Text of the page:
Since May 2014 the head chef here has been Lee Cadden, who replaced Ryan Perrat after his remarkably brief tenure. He in turn had taken over from Wesley Smalley, the chef who was there at the opening of the restaurant. Mr Cadden was previously head chef of The Malt House in Fulham. The menu continues to offer a short selection of seasonal dishes. Starters were priced from £5.50 to £8.50, mains £13 to £19, sides dishes £3.50 and desserts £5.50 to £7. At lunch, three courses from the same menu were £18.95. Bread is from the Exeter Street bakery, a fairly token offering of white and brown slices.
The mainly but not exclusively French wine list started at £18 and had wines such as Andre Schere Riesling Reserve Particuliere 2012 at £28 for a wine that you can find in the high street for £10, Claude Courtois Les Cailloux du Paradis Romorantin 2009 at a hefty £58 for a bottle with a retail price of £16, and Stephane Montez Domaine de Monteillet Condrieu 2011 at £75 for a wine that will set you back around £34 in a shop.
A starter of grilled mackerel with cherry tomato with black olive tapenade had properly cooked fish and a quite boldly flavoured tapenade. However the sauce was rather thin and the mackerel itself of good rather than dazzling quality (12/20). I preferred Dorset snails with baby gem lettuce, pig’s head croquette and a garden pea puree. The snails had good texture and the peas tasted fresh, the croquette pleasantly hearty (14/20). Sea bream was pan-fried and served on a bed of peas and broad beans with Brixham crab. The fish was cooked accurately, the peas and beans having good flavour, the small amount of crab rather lost in the dish (13/20).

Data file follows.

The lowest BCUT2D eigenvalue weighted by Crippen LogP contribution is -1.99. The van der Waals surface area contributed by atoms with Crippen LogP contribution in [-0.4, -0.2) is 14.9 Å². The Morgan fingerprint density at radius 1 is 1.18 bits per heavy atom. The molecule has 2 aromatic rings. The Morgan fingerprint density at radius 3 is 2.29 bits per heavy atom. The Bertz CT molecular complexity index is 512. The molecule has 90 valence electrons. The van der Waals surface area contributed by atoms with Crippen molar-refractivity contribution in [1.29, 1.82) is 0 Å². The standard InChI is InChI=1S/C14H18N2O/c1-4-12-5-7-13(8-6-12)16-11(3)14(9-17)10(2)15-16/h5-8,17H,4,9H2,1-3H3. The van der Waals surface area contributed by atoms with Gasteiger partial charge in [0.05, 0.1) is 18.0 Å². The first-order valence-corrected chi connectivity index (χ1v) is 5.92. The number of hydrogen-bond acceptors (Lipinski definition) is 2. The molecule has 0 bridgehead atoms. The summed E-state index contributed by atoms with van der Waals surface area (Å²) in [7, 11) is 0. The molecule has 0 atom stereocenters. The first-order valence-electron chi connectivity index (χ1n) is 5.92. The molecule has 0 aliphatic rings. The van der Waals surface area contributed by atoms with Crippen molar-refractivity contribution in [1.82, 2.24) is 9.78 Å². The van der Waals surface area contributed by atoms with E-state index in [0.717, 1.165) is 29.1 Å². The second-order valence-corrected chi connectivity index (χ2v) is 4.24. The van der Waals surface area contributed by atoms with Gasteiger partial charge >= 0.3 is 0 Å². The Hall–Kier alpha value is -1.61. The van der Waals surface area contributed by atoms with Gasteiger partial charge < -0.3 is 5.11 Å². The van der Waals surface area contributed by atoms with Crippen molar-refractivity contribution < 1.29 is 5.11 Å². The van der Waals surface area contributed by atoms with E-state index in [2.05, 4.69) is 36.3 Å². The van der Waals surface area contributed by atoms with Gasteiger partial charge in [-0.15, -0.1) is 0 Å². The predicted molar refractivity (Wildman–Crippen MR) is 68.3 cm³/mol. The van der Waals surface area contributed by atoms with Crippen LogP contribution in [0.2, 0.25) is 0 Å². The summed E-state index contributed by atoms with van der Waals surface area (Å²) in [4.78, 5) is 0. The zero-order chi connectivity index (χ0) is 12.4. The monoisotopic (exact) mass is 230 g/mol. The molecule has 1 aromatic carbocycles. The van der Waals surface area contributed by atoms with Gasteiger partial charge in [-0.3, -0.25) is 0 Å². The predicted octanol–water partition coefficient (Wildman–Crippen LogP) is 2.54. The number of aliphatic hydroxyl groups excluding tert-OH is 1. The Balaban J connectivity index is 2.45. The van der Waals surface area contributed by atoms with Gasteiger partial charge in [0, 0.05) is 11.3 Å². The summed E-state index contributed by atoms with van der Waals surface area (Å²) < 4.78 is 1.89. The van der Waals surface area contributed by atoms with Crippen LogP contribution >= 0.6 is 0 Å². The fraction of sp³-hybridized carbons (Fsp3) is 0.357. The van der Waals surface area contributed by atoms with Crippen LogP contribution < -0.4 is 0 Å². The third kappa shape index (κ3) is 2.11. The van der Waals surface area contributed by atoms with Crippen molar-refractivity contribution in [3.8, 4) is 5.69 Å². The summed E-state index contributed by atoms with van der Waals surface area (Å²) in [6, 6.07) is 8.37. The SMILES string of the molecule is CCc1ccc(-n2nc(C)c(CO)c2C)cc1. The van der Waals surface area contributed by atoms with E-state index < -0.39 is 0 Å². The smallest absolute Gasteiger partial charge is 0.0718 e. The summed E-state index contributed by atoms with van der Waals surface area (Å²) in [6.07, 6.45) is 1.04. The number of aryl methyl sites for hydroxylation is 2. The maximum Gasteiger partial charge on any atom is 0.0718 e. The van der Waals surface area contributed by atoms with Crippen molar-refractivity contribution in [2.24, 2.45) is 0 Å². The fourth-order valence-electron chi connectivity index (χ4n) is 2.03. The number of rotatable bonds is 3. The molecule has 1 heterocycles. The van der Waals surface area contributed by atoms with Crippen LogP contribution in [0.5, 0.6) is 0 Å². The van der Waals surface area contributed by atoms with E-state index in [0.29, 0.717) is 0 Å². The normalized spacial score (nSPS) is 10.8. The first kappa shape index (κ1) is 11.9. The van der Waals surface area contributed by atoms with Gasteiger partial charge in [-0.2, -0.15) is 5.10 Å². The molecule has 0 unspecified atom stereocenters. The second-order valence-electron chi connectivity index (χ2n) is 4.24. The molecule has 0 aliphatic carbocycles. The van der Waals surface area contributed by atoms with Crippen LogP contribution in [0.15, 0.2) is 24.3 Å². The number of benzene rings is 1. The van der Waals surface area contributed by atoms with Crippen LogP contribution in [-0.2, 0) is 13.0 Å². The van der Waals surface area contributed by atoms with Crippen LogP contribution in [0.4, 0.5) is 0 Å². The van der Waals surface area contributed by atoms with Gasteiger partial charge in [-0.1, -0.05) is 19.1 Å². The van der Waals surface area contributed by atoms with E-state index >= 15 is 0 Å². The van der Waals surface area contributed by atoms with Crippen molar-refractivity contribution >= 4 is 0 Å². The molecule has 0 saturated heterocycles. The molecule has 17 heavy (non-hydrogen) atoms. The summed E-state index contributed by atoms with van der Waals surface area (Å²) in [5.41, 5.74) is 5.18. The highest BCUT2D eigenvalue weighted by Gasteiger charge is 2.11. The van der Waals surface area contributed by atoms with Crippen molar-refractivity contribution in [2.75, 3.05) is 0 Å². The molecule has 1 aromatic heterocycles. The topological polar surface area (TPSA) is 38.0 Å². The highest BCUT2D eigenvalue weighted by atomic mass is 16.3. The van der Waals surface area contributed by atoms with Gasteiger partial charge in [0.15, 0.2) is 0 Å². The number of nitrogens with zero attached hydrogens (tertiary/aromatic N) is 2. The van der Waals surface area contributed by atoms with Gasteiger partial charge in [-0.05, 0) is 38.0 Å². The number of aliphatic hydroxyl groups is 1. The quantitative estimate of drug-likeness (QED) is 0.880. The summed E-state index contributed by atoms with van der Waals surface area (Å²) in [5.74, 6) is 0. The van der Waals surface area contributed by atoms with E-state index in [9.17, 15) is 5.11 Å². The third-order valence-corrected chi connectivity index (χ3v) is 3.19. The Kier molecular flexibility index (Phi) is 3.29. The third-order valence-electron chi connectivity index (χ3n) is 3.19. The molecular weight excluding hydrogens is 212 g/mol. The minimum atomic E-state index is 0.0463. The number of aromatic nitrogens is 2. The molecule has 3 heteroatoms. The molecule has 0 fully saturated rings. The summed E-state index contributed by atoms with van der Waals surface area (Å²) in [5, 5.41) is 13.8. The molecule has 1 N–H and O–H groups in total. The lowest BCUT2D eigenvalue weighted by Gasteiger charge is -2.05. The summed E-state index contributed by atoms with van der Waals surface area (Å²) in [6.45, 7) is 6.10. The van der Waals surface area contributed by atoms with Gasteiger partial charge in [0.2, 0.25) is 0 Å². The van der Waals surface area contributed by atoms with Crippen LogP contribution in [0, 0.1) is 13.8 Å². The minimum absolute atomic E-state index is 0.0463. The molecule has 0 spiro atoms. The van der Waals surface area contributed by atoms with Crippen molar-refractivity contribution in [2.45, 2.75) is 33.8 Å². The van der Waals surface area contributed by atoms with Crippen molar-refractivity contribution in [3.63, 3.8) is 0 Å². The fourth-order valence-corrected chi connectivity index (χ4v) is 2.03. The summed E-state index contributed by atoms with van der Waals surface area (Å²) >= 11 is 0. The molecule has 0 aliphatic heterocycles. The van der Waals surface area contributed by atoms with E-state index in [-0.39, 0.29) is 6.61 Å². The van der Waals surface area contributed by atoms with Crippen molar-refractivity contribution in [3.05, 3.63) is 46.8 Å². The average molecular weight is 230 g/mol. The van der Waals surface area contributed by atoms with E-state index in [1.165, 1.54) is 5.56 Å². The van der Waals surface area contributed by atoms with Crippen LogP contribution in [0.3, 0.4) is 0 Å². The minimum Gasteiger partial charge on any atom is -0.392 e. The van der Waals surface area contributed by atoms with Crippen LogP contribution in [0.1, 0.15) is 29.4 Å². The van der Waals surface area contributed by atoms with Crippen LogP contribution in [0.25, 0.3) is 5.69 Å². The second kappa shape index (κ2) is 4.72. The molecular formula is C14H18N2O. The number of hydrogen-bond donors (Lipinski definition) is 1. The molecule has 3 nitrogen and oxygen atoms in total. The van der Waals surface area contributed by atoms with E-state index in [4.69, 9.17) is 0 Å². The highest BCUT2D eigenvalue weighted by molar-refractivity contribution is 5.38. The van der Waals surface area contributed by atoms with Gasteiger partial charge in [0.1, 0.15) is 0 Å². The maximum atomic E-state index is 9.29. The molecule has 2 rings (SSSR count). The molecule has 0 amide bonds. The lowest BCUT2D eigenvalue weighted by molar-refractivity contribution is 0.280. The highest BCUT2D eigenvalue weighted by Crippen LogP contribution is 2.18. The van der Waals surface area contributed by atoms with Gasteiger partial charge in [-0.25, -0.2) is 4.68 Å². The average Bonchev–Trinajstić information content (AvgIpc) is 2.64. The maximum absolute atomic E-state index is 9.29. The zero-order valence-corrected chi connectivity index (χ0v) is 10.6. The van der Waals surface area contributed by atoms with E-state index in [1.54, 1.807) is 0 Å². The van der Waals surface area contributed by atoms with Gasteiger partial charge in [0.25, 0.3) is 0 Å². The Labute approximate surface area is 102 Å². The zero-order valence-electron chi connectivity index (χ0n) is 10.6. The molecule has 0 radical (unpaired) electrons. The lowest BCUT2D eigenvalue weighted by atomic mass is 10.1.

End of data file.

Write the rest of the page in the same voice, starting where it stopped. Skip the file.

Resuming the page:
There is no specialist pastry chef here, and it shows. Doughnut with Granny Smith apples and salted caramel was soggy and needed more sugar, the caramel sauce was very thick, the apples the best element of the dish (10/20). I did not try my dining companion’s lemon meringue pie, but it was not really as described, being a deconstructed version with few broken pieces of meringue. Perhaps this was a subtle culinary reference to Massimo Bottura’s “broken lemon” dish at Osteria Francescana, but I doubt it, and felt like a misleading description.
Service was fine, although when I order a dish that comes with (unannounced) peas, it is odd to let me order a side dish of, er, peas. The bill came to £27 a head all in, which is not excessive. In the evening, if you shared a moderate bottle of wine, a realistic bill would br around £60 a head. Up until dessert I enjoyed this meal, which seemed a notch up from the previous meals I had eaten here under a previous chef. If they can work on the desserts and upgrade the bread then I think they would have a quite attractive customer offering.